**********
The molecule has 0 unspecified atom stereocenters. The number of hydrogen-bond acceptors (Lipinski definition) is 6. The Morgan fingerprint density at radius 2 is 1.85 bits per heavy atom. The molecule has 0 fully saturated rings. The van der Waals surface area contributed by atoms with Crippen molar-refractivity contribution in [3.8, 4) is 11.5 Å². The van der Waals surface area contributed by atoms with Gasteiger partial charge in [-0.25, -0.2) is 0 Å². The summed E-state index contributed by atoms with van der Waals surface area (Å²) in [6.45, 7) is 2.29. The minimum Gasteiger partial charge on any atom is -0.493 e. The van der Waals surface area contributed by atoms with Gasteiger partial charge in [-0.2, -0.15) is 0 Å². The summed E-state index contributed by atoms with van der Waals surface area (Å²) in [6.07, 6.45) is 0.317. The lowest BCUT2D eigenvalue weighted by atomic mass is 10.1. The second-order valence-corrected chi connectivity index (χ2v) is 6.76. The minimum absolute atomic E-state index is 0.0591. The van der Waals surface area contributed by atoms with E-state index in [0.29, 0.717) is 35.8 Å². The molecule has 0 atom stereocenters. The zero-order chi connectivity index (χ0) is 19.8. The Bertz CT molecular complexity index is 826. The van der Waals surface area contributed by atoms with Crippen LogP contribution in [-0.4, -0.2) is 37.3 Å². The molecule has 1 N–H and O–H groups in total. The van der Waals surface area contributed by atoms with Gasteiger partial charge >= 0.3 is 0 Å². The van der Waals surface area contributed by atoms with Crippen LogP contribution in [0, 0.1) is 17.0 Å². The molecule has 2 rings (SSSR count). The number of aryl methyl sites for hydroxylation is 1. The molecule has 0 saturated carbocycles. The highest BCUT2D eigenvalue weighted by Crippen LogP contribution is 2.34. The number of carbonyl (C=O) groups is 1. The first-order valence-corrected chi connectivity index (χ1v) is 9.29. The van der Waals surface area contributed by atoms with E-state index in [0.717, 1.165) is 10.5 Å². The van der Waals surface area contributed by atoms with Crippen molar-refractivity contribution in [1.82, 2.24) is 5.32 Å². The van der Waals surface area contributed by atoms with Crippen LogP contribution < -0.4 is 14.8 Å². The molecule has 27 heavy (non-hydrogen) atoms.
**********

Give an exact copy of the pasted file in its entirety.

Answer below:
The molecule has 0 unspecified atom stereocenters. The number of hydrogen-bond acceptors (Lipinski definition) is 6. The Morgan fingerprint density at radius 2 is 1.85 bits per heavy atom. The molecule has 0 fully saturated rings. The van der Waals surface area contributed by atoms with Crippen molar-refractivity contribution in [3.8, 4) is 11.5 Å². The van der Waals surface area contributed by atoms with Gasteiger partial charge in [-0.25, -0.2) is 0 Å². The summed E-state index contributed by atoms with van der Waals surface area (Å²) in [6.45, 7) is 2.29. The minimum Gasteiger partial charge on any atom is -0.493 e. The van der Waals surface area contributed by atoms with Gasteiger partial charge in [-0.2, -0.15) is 0 Å². The summed E-state index contributed by atoms with van der Waals surface area (Å²) in [6.07, 6.45) is 0.317. The lowest BCUT2D eigenvalue weighted by atomic mass is 10.1. The second-order valence-corrected chi connectivity index (χ2v) is 6.76. The minimum absolute atomic E-state index is 0.0591. The van der Waals surface area contributed by atoms with E-state index in [0.29, 0.717) is 35.8 Å². The molecule has 0 atom stereocenters. The zero-order chi connectivity index (χ0) is 19.8. The Bertz CT molecular complexity index is 826. The van der Waals surface area contributed by atoms with Crippen LogP contribution in [-0.4, -0.2) is 37.3 Å². The molecule has 1 N–H and O–H groups in total. The van der Waals surface area contributed by atoms with Gasteiger partial charge >= 0.3 is 0 Å². The van der Waals surface area contributed by atoms with Crippen LogP contribution in [0, 0.1) is 17.0 Å². The molecule has 2 rings (SSSR count). The number of aryl methyl sites for hydroxylation is 1. The molecule has 0 saturated carbocycles. The highest BCUT2D eigenvalue weighted by Crippen LogP contribution is 2.34. The number of carbonyl (C=O) groups is 1. The first-order valence-corrected chi connectivity index (χ1v) is 9.29. The van der Waals surface area contributed by atoms with E-state index in [0.717, 1.165) is 10.5 Å². The van der Waals surface area contributed by atoms with Crippen molar-refractivity contribution in [1.82, 2.24) is 5.32 Å². The van der Waals surface area contributed by atoms with Crippen LogP contribution < -0.4 is 14.8 Å². The molecule has 27 heavy (non-hydrogen) atoms.